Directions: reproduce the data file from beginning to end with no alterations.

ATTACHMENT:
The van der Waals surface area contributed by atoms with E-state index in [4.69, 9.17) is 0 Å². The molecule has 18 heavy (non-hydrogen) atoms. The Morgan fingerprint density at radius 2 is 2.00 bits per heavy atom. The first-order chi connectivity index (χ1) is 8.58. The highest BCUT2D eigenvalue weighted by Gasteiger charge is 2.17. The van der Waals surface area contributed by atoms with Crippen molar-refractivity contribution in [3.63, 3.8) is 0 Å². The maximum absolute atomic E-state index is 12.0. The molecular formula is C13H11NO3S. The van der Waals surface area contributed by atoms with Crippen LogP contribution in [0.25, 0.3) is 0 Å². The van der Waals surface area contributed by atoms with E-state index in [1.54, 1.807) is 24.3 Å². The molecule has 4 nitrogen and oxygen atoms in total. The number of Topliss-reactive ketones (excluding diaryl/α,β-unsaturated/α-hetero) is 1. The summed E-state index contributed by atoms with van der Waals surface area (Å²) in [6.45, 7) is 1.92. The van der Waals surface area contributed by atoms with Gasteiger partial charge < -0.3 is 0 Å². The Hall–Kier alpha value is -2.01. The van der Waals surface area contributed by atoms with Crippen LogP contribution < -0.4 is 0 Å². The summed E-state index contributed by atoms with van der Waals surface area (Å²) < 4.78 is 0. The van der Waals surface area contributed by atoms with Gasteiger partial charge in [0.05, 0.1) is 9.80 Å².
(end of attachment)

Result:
The van der Waals surface area contributed by atoms with E-state index in [4.69, 9.17) is 0 Å². The molecule has 18 heavy (non-hydrogen) atoms. The Morgan fingerprint density at radius 2 is 2.00 bits per heavy atom. The first-order chi connectivity index (χ1) is 8.58. The highest BCUT2D eigenvalue weighted by Gasteiger charge is 2.17. The van der Waals surface area contributed by atoms with Crippen molar-refractivity contribution in [3.63, 3.8) is 0 Å². The maximum absolute atomic E-state index is 12.0. The molecular formula is C13H11NO3S. The van der Waals surface area contributed by atoms with Crippen LogP contribution in [0.25, 0.3) is 0 Å². The van der Waals surface area contributed by atoms with E-state index in [1.54, 1.807) is 24.3 Å². The molecule has 4 nitrogen and oxygen atoms in total. The number of Topliss-reactive ketones (excluding diaryl/α,β-unsaturated/α-hetero) is 1. The summed E-state index contributed by atoms with van der Waals surface area (Å²) in [6.45, 7) is 1.92. The van der Waals surface area contributed by atoms with Gasteiger partial charge < -0.3 is 0 Å². The Hall–Kier alpha value is -2.01. The van der Waals surface area contributed by atoms with Crippen LogP contribution < -0.4 is 0 Å². The summed E-state index contributed by atoms with van der Waals surface area (Å²) < 4.78 is 0. The van der Waals surface area contributed by atoms with Gasteiger partial charge in [0.05, 0.1) is 9.80 Å².